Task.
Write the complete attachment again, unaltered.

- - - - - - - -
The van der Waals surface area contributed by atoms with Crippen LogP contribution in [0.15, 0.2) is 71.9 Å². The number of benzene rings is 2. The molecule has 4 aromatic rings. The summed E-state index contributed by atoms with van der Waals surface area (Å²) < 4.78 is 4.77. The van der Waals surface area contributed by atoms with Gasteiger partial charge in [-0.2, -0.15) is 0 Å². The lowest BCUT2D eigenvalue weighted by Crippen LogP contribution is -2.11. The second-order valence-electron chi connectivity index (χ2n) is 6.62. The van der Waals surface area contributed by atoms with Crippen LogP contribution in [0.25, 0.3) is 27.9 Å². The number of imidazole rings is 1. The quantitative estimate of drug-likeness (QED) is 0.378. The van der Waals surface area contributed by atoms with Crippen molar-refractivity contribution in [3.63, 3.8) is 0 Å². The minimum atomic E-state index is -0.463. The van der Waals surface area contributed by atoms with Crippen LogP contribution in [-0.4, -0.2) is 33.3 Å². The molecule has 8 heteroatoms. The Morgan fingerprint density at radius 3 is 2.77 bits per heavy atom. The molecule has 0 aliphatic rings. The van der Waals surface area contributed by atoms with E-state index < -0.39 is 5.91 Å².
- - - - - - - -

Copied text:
The van der Waals surface area contributed by atoms with Crippen LogP contribution in [0.15, 0.2) is 71.9 Å². The number of benzene rings is 2. The molecule has 4 aromatic rings. The summed E-state index contributed by atoms with van der Waals surface area (Å²) < 4.78 is 4.77. The van der Waals surface area contributed by atoms with Gasteiger partial charge in [-0.2, -0.15) is 0 Å². The lowest BCUT2D eigenvalue weighted by Crippen LogP contribution is -2.11. The second-order valence-electron chi connectivity index (χ2n) is 6.62. The van der Waals surface area contributed by atoms with Crippen LogP contribution in [0.25, 0.3) is 27.9 Å². The number of imidazole rings is 1. The quantitative estimate of drug-likeness (QED) is 0.378. The van der Waals surface area contributed by atoms with Crippen molar-refractivity contribution in [3.63, 3.8) is 0 Å². The minimum atomic E-state index is -0.463. The van der Waals surface area contributed by atoms with Crippen LogP contribution in [-0.4, -0.2) is 33.3 Å². The molecule has 8 heteroatoms. The Morgan fingerprint density at radius 3 is 2.77 bits per heavy atom. The molecule has 0 aliphatic rings. The van der Waals surface area contributed by atoms with E-state index < -0.39 is 5.91 Å².